Home Life I’m coming out of my pandemic cocoon. Soon.

I’m coming out of my pandemic cocoon. Soon.


I’ve wondered a lot about who will emerge when I leave quarantine. I’m getting my second vaccine dose on Tuesday, which is absolutely fantastic news, and I couldn’t be more excited. More and more of my friends and family members are getting their shots, following the inoculation trend around the country. All adults will be eligible as of April 19, and though vaccine appointments can still be hard to get, we are getting close. 

Although common-sense mitigation measures will likely have to continue for a while, especially as young children aren’t getting vaccinated any time soon, many of us are thinking about what a “post-pandemic” life will be like. We can start to see more friends, more family. We can eat at a restaurant, visit a museum with less fear. We can come out of our shells.

But I am also so unpracticed at being out in the world. I don’t look the same. I have barely worn makeup in the past year, let alone the formal dresses in the back of my closet. My mental health has been at some of its worst points, and I feel a bit like a different person. What will my friends and family see when they see me?

This, of course, is an excellent problem to have in the scheme of things. So much more could have gone tragically throughout the pandemic for my family and me. So I approach each day with a sense of gratitude. But I am worried about getting back out there. And I’m not sure how long this anxiety will last.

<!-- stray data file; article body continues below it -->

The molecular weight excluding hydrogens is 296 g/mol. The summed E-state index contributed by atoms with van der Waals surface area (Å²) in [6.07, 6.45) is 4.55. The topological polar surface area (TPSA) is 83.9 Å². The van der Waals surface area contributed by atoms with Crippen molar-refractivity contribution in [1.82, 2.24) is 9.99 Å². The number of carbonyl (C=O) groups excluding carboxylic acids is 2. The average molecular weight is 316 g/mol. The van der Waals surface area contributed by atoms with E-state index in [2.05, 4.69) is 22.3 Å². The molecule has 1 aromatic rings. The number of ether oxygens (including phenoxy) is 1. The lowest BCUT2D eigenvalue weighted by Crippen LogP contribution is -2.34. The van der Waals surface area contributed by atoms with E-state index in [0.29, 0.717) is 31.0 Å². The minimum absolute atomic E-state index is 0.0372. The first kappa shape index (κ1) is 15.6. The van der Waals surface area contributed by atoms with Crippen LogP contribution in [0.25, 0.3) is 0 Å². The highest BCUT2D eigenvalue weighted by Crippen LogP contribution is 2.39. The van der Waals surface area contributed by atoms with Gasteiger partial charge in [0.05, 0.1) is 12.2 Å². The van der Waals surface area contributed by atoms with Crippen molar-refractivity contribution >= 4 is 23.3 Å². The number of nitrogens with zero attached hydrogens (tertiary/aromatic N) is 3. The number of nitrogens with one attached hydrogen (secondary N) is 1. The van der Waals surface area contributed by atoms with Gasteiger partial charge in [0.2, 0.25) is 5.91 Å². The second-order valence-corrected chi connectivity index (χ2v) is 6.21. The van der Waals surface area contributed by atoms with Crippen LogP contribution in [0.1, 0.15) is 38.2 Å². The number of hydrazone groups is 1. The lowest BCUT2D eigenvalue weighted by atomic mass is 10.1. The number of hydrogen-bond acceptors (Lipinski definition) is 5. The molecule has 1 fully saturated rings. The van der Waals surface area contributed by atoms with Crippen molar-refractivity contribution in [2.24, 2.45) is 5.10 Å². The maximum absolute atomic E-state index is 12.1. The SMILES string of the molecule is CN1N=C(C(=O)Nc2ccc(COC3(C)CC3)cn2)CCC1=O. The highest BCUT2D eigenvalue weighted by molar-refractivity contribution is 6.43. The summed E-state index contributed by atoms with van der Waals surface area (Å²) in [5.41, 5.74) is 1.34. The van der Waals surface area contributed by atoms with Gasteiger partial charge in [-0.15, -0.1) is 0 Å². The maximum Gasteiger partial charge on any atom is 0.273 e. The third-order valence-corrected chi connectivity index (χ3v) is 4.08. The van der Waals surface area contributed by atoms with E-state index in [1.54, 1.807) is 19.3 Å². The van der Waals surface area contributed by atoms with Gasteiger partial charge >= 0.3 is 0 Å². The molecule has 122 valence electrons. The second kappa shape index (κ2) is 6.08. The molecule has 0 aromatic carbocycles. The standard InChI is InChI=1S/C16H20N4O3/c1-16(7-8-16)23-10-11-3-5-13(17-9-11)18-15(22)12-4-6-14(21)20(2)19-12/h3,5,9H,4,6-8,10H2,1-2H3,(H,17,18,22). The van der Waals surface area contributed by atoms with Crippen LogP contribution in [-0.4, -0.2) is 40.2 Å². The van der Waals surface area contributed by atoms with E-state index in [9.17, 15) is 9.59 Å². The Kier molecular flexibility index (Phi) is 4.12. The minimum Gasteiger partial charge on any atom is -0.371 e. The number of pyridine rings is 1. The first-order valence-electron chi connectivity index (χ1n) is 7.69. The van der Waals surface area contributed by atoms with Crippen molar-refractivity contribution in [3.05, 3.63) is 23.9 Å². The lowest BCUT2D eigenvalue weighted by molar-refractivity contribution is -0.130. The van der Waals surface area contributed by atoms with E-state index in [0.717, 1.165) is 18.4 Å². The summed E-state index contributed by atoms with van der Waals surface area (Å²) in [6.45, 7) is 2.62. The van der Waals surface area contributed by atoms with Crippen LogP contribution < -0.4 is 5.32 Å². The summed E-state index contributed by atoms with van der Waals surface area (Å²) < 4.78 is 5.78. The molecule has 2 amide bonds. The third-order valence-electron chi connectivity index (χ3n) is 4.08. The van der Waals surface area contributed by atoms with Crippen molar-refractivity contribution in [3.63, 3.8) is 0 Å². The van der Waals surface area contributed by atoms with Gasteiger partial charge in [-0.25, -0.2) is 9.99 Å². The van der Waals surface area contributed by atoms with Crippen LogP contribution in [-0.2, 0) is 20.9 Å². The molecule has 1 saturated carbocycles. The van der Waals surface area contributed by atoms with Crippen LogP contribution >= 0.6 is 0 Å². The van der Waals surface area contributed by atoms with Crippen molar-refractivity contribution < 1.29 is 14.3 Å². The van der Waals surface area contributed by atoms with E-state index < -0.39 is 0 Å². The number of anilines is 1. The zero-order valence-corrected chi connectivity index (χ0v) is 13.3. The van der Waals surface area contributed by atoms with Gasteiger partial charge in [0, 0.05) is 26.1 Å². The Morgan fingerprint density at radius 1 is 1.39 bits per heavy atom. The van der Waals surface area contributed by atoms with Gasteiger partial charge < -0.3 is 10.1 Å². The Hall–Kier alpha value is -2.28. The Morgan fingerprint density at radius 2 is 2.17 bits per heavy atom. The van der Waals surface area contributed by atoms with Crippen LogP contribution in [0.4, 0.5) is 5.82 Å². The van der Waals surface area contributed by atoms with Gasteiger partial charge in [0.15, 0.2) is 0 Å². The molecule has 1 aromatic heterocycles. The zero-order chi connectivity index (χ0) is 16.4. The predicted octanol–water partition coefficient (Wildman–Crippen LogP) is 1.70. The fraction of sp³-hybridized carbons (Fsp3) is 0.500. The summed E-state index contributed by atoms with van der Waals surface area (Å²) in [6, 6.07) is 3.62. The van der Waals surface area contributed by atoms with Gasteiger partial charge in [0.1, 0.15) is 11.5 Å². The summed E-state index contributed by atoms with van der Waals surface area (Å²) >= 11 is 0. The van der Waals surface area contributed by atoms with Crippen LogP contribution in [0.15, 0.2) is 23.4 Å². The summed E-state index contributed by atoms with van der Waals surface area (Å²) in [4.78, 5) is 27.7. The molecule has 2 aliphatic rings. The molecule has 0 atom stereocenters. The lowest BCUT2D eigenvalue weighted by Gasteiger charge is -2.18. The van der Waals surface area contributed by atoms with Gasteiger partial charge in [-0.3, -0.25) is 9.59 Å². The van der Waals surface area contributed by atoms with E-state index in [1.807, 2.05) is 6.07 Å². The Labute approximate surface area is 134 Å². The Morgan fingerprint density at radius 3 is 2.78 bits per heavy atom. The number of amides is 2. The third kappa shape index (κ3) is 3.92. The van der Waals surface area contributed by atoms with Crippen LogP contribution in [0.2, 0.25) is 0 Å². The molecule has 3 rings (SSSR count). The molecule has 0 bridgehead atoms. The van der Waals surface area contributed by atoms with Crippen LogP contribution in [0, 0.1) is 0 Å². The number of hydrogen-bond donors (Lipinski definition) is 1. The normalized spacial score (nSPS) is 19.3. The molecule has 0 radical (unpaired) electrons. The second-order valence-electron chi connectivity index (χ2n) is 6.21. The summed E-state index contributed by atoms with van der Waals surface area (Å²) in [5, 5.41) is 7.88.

Today’s summer preview: What travel will look like

Have you made some summer travel plans? If so, you aren’t alone. As vaccinations speed up around the country, many Americans schedule trips, although things won’t look back to “normal” immediately.

Airport terminals and hotel lobbies continue to look like hospitals, with all those masks and latex gloves. And that will continue, according to experts like Rudy Dunlap.

“Even in destinations where vaccination is relatively widespread, mask-wearing, social distancing, and frequent sanitizing will continue to be the norm,” says Dunlap, a tourism expert and associate professor at Middle Tennessee State University.

Here are a few things to expect from our travel experts.

  • Longer trips: Travelers are making plans to leave longer and go farther this summer. “I’ve had requests for longer stays – even months –  to fulfill bucket lists,” says Silvana Frappier, owner of North Star Destinations, a travel agency in Boston.
  • Most of the world is still closed: Americans’ options for international travel remain limited, says Christine Buggy, vice president of marketing at Travelex. “Most Caribbean islands have reopened to international tourists, and many Americans are traveling or planning trips to Turks and Caicos, Aruba, Bahamas, and other popular island destinations,” she says.
  • Safety matters more than ever: The post-pandemic traveler will be much more cautious, say, experts. “Travelers have adopted new filters for trip planning,” says Dan Richards, CEO of Global Rescue. “Especially for international excursions. They’re selecting destinations that have robust healthcare infrastructure and stable pandemic protocols with reliable border management.”


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